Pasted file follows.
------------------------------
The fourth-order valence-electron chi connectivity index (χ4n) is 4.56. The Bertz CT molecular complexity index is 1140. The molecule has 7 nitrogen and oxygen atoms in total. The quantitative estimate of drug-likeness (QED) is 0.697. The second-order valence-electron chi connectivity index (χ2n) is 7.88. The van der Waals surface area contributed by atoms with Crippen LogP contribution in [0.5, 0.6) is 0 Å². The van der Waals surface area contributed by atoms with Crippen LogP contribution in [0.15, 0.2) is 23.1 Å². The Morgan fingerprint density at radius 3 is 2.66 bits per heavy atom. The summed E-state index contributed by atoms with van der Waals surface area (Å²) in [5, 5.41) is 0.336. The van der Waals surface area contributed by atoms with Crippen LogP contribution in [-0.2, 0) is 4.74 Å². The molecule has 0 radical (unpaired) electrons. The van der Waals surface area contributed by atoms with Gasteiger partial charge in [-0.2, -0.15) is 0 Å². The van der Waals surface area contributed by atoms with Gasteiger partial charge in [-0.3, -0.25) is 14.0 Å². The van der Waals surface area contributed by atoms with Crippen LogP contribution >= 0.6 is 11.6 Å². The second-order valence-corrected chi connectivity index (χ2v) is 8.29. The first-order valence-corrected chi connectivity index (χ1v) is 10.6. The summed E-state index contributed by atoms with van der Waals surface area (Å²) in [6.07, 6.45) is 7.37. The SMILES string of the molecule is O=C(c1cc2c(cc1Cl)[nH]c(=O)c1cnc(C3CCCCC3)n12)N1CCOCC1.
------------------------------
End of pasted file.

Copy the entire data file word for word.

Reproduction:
The fourth-order valence-electron chi connectivity index (χ4n) is 4.56. The Bertz CT molecular complexity index is 1140. The molecule has 7 nitrogen and oxygen atoms in total. The quantitative estimate of drug-likeness (QED) is 0.697. The second-order valence-electron chi connectivity index (χ2n) is 7.88. The van der Waals surface area contributed by atoms with Crippen LogP contribution in [0.5, 0.6) is 0 Å². The van der Waals surface area contributed by atoms with Crippen LogP contribution in [0.15, 0.2) is 23.1 Å². The Morgan fingerprint density at radius 3 is 2.66 bits per heavy atom. The summed E-state index contributed by atoms with van der Waals surface area (Å²) in [5, 5.41) is 0.336. The van der Waals surface area contributed by atoms with Crippen LogP contribution in [-0.2, 0) is 4.74 Å². The molecule has 0 radical (unpaired) electrons. The van der Waals surface area contributed by atoms with Gasteiger partial charge in [-0.2, -0.15) is 0 Å². The van der Waals surface area contributed by atoms with Gasteiger partial charge in [-0.3, -0.25) is 14.0 Å². The van der Waals surface area contributed by atoms with Crippen LogP contribution >= 0.6 is 11.6 Å². The second-order valence-corrected chi connectivity index (χ2v) is 8.29. The first-order valence-corrected chi connectivity index (χ1v) is 10.6. The summed E-state index contributed by atoms with van der Waals surface area (Å²) in [6.07, 6.45) is 7.37. The SMILES string of the molecule is O=C(c1cc2c(cc1Cl)[nH]c(=O)c1cnc(C3CCCCC3)n12)N1CCOCC1.